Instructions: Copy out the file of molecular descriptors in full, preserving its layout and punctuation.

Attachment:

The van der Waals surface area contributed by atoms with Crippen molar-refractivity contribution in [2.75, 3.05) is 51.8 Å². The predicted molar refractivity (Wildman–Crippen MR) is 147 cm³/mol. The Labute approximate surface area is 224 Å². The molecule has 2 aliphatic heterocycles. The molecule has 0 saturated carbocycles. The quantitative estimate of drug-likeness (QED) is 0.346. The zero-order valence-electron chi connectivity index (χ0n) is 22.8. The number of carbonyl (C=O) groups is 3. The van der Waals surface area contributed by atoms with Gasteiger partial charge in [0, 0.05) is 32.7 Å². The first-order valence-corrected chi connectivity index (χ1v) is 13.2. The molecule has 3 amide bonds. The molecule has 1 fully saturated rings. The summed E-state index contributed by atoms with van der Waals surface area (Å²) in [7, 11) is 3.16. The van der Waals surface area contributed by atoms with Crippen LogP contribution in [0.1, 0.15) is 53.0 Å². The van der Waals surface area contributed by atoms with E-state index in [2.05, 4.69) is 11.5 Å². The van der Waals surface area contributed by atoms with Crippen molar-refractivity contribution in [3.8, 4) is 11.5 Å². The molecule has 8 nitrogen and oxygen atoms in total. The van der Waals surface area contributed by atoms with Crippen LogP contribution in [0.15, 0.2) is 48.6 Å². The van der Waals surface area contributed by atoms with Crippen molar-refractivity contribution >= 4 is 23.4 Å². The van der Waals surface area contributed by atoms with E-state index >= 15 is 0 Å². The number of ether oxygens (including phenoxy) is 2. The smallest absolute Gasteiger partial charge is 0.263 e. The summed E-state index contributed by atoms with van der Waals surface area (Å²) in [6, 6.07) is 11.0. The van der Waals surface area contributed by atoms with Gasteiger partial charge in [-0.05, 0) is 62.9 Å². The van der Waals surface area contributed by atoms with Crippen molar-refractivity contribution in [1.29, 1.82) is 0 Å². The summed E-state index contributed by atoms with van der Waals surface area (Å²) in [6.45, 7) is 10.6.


The van der Waals surface area contributed by atoms with Crippen molar-refractivity contribution in [2.75, 3.05) is 51.8 Å². The predicted molar refractivity (Wildman–Crippen MR) is 147 cm³/mol. The Labute approximate surface area is 224 Å². The molecule has 2 aliphatic heterocycles. The molecule has 0 saturated carbocycles. The quantitative estimate of drug-likeness (QED) is 0.346. The zero-order valence-electron chi connectivity index (χ0n) is 22.8. The number of carbonyl (C=O) groups is 3. The van der Waals surface area contributed by atoms with Gasteiger partial charge in [0, 0.05) is 32.7 Å². The first-order valence-corrected chi connectivity index (χ1v) is 13.2. The molecule has 3 amide bonds. The molecule has 1 fully saturated rings. The summed E-state index contributed by atoms with van der Waals surface area (Å²) in [7, 11) is 3.16. The van der Waals surface area contributed by atoms with Crippen LogP contribution in [0.1, 0.15) is 53.0 Å². The van der Waals surface area contributed by atoms with E-state index in [2.05, 4.69) is 11.5 Å². The van der Waals surface area contributed by atoms with Crippen molar-refractivity contribution in [3.8, 4) is 11.5 Å². The molecule has 8 nitrogen and oxygen atoms in total. The van der Waals surface area contributed by atoms with Crippen LogP contribution in [0.15, 0.2) is 48.6 Å². The van der Waals surface area contributed by atoms with Crippen molar-refractivity contribution >= 4 is 23.4 Å². The van der Waals surface area contributed by atoms with E-state index >= 15 is 0 Å². The number of ether oxygens (including phenoxy) is 2. The smallest absolute Gasteiger partial charge is 0.263 e. The summed E-state index contributed by atoms with van der Waals surface area (Å²) in [6, 6.07) is 11.0. The van der Waals surface area contributed by atoms with Gasteiger partial charge in [-0.05, 0) is 62.9 Å². The van der Waals surface area contributed by atoms with Crippen molar-refractivity contribution in [1.29, 1.82) is 0 Å². The summed E-state index contributed by atoms with van der Waals surface area (Å²) in [6.45, 7) is 10.6.